There is something of real value here, but I’m not following the argument. You don’t follow through on your promise to explain the Depression. Did America’s banks fail because “America” felt a loss?

    This may or may not help, but suppose I’ve bought a house with a mortgage. No matter how much I earn this year, unless it’s more than the cost of my house, the bank I owe could ask me to “mark” all the money in my account as “theirs,” since I owe it, and more, to them. But I can still spend money on other things, and conduct business as usual, as long as everybody doesn’t demand payment in full from me instantly for something I financed for 30 years. The bank trusts that eventually I will earn enough to pay them back. That’s credit, which is different from cash. Governments (like everybody else) get into trouble when other governments stop believing they’ll ever be able to pay, and try to get their money out first before they lose it.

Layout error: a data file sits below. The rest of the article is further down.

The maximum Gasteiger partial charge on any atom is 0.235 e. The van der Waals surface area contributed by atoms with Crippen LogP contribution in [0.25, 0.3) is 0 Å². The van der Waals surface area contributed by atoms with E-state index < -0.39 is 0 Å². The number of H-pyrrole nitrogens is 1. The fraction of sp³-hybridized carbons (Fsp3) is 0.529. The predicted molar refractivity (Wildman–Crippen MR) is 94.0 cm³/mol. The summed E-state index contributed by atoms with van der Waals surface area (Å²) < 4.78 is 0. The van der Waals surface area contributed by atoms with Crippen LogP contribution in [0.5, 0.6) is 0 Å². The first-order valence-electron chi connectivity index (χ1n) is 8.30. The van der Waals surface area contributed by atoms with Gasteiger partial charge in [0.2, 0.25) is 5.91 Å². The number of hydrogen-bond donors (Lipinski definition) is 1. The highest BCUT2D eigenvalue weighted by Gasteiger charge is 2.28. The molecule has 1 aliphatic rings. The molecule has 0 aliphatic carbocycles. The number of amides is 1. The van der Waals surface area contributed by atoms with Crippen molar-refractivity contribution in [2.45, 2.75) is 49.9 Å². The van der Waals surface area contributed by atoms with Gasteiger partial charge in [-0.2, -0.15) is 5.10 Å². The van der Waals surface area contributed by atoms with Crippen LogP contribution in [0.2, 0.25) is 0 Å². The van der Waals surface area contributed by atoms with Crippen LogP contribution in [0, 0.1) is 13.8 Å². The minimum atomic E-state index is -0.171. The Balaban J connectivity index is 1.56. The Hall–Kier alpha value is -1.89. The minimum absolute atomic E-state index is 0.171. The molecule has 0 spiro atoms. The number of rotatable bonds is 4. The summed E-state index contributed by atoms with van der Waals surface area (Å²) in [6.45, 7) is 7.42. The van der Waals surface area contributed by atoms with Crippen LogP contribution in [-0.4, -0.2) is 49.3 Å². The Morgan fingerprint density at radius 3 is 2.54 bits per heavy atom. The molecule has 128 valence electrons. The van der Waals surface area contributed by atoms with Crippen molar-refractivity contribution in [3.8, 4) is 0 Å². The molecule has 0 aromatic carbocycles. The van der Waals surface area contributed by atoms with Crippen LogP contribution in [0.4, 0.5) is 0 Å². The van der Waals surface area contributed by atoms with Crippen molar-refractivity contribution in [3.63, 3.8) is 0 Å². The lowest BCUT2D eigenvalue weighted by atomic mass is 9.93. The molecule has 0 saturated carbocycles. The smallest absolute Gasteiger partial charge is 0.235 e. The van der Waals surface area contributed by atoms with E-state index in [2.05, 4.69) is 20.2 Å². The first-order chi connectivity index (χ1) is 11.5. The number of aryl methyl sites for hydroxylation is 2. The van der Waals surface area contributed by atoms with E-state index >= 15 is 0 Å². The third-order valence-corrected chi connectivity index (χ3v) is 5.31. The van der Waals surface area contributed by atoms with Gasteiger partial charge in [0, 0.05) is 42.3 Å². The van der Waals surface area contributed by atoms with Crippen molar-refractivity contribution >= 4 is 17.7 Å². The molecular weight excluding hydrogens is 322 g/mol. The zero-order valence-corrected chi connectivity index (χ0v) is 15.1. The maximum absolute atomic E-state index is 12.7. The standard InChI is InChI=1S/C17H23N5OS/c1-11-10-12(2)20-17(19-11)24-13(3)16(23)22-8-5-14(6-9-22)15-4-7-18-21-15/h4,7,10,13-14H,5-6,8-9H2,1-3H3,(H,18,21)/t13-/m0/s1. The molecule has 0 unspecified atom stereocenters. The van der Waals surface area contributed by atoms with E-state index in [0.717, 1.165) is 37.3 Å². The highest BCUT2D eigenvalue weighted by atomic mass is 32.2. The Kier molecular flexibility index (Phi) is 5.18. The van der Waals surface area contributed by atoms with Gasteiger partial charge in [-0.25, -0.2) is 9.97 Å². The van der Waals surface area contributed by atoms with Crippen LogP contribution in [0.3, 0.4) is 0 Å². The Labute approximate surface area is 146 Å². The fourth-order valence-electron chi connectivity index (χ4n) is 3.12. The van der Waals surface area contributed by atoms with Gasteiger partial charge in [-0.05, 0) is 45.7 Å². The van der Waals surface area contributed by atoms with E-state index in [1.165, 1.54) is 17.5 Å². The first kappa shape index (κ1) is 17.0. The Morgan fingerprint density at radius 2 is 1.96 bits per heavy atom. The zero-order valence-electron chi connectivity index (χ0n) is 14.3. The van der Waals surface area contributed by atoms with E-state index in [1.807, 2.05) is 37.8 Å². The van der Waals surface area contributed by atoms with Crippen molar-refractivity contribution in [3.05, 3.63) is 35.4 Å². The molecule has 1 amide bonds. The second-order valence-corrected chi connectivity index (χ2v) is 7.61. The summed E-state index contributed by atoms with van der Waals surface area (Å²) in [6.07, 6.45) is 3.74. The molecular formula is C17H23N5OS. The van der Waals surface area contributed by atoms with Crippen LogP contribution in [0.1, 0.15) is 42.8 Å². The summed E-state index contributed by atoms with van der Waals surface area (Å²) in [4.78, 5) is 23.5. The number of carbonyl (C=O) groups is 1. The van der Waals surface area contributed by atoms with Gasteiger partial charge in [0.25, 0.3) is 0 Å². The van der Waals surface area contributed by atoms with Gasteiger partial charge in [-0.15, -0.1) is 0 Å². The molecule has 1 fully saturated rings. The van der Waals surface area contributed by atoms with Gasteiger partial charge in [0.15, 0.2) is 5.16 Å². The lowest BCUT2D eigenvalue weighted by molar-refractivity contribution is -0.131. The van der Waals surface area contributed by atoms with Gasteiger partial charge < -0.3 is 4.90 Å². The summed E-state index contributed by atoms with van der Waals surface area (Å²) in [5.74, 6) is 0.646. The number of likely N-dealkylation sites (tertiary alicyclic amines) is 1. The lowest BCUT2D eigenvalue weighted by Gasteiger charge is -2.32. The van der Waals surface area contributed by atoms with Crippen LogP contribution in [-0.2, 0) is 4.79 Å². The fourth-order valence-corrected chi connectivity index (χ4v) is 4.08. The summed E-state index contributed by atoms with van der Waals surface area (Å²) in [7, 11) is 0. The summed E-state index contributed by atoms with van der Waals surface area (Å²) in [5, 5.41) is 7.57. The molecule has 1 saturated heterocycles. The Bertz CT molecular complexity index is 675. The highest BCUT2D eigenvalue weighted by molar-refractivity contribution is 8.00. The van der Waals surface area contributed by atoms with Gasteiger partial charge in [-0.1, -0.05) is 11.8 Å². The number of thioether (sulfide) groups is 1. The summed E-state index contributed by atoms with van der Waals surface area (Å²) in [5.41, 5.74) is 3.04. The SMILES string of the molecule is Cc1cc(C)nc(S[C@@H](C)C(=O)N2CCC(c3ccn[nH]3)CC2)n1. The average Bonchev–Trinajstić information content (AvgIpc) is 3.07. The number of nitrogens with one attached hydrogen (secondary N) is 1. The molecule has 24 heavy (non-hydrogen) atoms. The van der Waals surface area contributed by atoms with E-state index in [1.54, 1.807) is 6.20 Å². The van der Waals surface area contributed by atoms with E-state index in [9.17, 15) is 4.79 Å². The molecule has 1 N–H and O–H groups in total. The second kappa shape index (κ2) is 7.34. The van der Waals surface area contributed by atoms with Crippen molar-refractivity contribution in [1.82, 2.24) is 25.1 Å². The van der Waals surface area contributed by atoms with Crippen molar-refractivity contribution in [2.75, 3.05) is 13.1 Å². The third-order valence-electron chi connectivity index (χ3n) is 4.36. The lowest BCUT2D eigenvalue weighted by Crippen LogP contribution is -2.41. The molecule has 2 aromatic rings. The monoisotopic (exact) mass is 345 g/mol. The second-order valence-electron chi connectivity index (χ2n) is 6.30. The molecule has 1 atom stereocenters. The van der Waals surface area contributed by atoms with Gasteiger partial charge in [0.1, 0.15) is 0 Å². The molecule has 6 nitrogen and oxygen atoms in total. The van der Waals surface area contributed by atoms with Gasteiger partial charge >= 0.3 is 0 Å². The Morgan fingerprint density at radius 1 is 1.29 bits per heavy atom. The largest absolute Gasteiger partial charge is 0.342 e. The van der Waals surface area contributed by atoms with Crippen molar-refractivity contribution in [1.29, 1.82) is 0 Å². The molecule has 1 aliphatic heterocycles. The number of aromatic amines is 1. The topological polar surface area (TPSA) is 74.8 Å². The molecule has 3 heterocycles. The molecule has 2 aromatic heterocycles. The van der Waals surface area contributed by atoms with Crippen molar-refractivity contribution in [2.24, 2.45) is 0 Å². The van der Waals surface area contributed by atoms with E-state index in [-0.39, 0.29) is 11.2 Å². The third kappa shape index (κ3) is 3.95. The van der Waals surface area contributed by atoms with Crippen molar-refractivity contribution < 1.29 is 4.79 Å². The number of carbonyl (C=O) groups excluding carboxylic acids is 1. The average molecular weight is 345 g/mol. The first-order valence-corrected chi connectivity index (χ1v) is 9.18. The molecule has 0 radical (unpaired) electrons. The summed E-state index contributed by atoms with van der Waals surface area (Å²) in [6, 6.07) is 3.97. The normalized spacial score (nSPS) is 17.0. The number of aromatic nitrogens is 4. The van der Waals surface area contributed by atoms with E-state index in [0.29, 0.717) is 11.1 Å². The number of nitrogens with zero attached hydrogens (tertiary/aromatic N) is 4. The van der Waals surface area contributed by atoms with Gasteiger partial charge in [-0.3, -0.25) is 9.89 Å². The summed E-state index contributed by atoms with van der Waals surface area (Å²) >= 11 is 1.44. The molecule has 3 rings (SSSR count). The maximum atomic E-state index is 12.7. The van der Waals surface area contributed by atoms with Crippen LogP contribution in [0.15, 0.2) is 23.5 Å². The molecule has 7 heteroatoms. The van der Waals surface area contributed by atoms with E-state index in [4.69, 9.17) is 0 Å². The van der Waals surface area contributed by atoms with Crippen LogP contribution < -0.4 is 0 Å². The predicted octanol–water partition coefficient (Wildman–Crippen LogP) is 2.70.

P2. I’ve said this elsewhere too: You’ll have to provide your readers whatever background they need to understand the Yap illustration. You can’t assume they’ve read what you read or listened to the NPR broadcast.

    I wonder if you’re right about the Yap’s attitude toward electronic transfer. They seem comfortable with invisible stones at the bottom of the sea. What’s the big difference?

    Of course, you may not say “you,” even in innocuous phrases like, “when you think about it.”

    I’d like you to try to eliminate rhetorical questions entirely, Kirsten, particularly rhetorical illustrations. Substitute bold, clear, positive claims instead.

    Obviously, the numbers we apply to our transactions are arbitrary until we agree on them. Milk probably used to cost a penny. Now it costs 300 pennies, so, for convenience’s sake, we call it 3 dollars. If inflation ever got completely out of hand, we’d start thinking of $100 bills as singles and hope that the rest of the world’s currencies would recognize them as valuable.